Faced with a problem such as varicose veins in the lower extremities, the patient should not hesitate to consult a doctor and start treatment. An experienced specialist will conduct a thorough examination and draw conclusions about which therapy tactics are best suited: conservative or surgical treatment. If, for some reason, the medications do not have the desired effect on the patient's blood vessels, doctors prescribe a surgical intervention, which can already help unconditionally.
Indications and if surgery is needed
Surgery to remove varicose veins is a radical approach in the treatment of pathological vessels, so the indications for it will be appropriate.
The operation will be justified in the following cases:
- total varicose veins of the lower extremities, which are visible to the naked eye;
- constant severe swelling of the legs, discomfort, pain, and a feeling of heaviness in the legs or elsewhere, depends on the location of the pathological process;
- a direct threat that varicose veins in a particular part of the body will be complicated by a more dangerous disease (eg, thrombophlebitis, trophic ulcer, or pulmonary embolism).
In a direct conversation with the doctor, he will be able to know if the operation is worth doing and also talk about the types of surgical interventions in general.
Contraindications for the surgical treatment of varicose veins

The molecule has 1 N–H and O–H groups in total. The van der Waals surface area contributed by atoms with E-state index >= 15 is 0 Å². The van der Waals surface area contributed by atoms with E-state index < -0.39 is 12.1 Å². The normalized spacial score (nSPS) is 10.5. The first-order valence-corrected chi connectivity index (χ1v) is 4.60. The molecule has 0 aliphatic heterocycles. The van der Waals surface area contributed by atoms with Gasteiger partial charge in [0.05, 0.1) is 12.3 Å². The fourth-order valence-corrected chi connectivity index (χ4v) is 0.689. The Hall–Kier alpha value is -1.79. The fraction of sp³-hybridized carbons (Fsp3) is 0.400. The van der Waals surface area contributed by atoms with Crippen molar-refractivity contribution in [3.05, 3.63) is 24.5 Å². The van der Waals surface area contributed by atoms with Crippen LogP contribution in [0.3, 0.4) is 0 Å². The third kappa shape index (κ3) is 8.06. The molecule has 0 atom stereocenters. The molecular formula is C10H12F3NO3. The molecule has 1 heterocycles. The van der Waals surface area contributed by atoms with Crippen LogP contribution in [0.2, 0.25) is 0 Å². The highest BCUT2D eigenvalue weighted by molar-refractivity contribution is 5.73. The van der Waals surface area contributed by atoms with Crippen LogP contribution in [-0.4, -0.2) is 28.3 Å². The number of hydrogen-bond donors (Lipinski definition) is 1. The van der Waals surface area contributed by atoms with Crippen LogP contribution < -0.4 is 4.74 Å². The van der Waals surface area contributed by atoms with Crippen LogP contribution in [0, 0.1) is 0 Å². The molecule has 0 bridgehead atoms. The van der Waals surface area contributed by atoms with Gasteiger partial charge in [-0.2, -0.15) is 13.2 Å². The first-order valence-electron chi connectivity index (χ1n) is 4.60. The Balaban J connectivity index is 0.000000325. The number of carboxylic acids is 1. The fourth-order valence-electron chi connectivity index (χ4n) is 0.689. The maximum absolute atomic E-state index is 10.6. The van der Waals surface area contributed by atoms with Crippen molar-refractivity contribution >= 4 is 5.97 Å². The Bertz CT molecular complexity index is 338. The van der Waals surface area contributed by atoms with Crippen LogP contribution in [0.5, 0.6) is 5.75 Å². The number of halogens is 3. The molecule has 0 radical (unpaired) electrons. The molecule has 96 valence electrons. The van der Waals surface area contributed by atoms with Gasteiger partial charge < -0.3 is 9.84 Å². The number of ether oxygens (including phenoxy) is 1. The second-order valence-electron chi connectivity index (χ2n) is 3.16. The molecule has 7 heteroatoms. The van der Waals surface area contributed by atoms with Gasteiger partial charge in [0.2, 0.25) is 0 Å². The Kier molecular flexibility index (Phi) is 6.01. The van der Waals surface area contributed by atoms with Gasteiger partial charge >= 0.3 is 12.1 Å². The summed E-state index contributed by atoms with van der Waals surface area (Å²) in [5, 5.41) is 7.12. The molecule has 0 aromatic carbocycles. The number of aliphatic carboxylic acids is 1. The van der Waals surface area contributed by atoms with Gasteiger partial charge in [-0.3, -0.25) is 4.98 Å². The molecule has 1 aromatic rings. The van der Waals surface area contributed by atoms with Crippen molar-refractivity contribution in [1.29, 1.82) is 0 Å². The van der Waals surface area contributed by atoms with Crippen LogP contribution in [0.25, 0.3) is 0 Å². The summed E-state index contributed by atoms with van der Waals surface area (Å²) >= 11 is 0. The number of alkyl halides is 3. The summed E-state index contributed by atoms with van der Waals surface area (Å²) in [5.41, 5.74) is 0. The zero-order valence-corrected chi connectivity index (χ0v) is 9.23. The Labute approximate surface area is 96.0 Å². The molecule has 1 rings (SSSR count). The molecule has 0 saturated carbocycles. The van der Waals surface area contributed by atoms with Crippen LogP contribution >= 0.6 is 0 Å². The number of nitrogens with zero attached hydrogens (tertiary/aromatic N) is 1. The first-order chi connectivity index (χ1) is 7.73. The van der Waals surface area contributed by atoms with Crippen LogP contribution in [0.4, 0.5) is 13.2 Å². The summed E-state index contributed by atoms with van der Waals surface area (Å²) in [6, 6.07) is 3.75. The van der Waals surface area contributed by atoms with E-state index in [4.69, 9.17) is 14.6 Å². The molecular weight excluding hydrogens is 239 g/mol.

Despite the strong indications, there are many cases in which surgery to remove varicose veins in the legs cannot be performed. For example, if a patient has the last stages of varicose veins, surgical treatment will not always be possible. In these cases, doctors focus on drugs but cannot help enough.
A number of other mandatory contraindications:
- the presence of skin diseases at the affected vein site, eg eczema, pyoderma, dermatitis, etc.
- serious diseases of the cardiovascular system - hypertension, coronary artery disease, heart failure;
- acute inflammatory process within the vessel (phlebitis);
- thrombosis or previously transferred pulmonary embolism;
- active process of atherosclerosis obliteration;
- advanced age;
- period of pregnancy.
The patient must remember that, in the case of using medication for other diseases, the attending physician must be informed.
Sclerotherapy is a procedure whose principle is to inject a special substance into the affected vessel, causing more contraction and overgrowth of the vessel. The main advantage of this method is that the procedure does not require incisions or surgical access.